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  4. About MPKH

    MPKH joined Jul '08 - from 'Edmonton, Alberta'. MPKH has 'Since Sept 2011' year(s) of experience. Posts: 278 Likes: 237; Learn more about MPKH by visiting their allnursesPage


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    21 Comments so far...

  5. 1
    THANK YOU FOR SHARING!! I really really needed to read something inspiring like this!! (: CONGRATS, it's well deserved!!!
    factorviia likes this.
  6. 1
    i needed this too. all i've been getting is that silence while i watch classmate after classmate get jobs. it's been discouraging.
    LizzyB1209 likes this.
  7. 3
    Great Article!....I am still transitioning into my first gig at my place....I work in corrections and the tranistion from being a caring, comforting nurse to a stoic and very firm nurse has been hard.....I am doing well, but like most newbies I have stubbed my toe a few times but I have taken it in stride....I am lucky that I have had such great "senior" nurses to mentor me, they have been very kind and patient....any suggestion I would have for new grads is this, keep being the student!....learn, take notes, prsctice and devote extra time to studying new Rx's and Tx's.....make it a point to keep being a good student and try to do what I say to myself before each shift, and each med pass, "Calm the F*** down, Breathe, Think It Through".....I say it every time, and it really centers me.....keep positive and keep being a student.....Good luck to all of us!......
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    Great post! What you say about sacrificing is all too correct.
  9. 1
    Quote from Wild Irish LPN
    Great Article!....I am still transitioning into my first gig at my place....I work in corrections and the tranistion from being a caring, comforting nurse to a stoic and very firm nurse has been hard.....I am doing well, but like most newbies I have stubbed my toe a few times but I have taken it in stride....I am lucky that I have had such great "senior" nurses to mentor me, they have been very kind and patient....any suggestion I would have for new grads is this, keep being the student!....learn, take notes, prsctice and devote extra time to studying new Rx's and Tx's.....make it a point to keep being a good student and try to do what I say to myself before each shift, and each med pass, "Calm the F*** down, Breathe, Think It Through".....I say it every time, and it really centers me.....keep positive and keep being a student.....Good luck to all of us!......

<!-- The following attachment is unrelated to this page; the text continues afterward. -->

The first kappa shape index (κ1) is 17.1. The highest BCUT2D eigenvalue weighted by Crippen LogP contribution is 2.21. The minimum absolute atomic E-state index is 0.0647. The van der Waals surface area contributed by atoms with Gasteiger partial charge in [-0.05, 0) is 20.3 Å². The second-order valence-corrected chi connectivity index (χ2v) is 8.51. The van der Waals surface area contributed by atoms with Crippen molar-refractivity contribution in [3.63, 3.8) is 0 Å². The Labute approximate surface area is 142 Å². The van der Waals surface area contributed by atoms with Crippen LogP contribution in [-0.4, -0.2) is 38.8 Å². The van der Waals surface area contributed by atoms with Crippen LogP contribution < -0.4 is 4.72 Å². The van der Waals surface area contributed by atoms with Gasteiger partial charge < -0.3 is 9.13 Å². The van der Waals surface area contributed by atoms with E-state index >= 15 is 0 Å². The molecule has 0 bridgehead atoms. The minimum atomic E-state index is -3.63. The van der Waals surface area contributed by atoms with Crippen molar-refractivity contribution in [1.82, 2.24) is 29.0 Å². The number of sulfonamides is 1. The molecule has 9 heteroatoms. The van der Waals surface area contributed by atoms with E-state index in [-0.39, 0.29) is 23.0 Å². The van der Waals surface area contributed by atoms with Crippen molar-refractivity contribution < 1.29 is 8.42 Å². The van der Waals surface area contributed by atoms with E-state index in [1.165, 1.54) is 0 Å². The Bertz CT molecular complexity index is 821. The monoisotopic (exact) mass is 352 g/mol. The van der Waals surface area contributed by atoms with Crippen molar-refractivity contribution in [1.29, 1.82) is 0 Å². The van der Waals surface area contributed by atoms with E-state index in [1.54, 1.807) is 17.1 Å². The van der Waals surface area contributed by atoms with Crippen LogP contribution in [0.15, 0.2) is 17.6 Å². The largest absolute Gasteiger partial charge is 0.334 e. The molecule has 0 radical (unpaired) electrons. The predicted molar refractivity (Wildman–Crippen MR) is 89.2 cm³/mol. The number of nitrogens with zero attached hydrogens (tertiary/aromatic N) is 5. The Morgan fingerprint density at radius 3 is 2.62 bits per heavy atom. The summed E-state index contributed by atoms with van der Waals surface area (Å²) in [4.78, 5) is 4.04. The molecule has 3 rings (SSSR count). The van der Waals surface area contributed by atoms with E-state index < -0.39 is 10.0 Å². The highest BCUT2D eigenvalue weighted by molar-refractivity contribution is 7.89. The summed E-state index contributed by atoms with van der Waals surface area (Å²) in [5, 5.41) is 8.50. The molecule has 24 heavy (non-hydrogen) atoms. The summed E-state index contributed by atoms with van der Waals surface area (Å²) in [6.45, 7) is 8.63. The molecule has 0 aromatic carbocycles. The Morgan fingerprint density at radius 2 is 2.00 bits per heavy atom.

I know how you feel ! I'm in corrections too & it's been a challenge to be a "firm" nurse. I think I'm finally getting the hang with the med pass though
    Wild Irish LPN likes this.
  10. 0
    Quote from Nurse2bKimberly
    I know how you feel ! I'm in corrections too & it's been a challenge to be a "firm" nurse. I think I'm finally getting the hang with the med pass though
    Awesome!....we need to be friends huh?....lol....my med pass is the one thing that stresses me, so many inmates, and grumpy deputy's kinda stress me too.....all in all though, everyone has been very kind (including the inmates)....one day at a time, right?.....being that I am a guy, I thought it may be harder being a nurse in this enviroment....actually it isn't the truth at all, the deputy's and inmates think it is pretty cool....so happy, and lucky.....
  11. 0
    This is really inspiring! Thanks!
  12. 0
    Ditto. Thanks for the post. I can relate. I start my first RN job next week and to characterize the locale as 'rural' would be a gross understatement. I know that a few miles away there is a 'market', but that's about it. I'm super excited, ready to learn and so very happy to be working as a nurse. :-)

    Congrats to you!
  13. 1
    yay!!! congrats!!!
    factorviia likes this.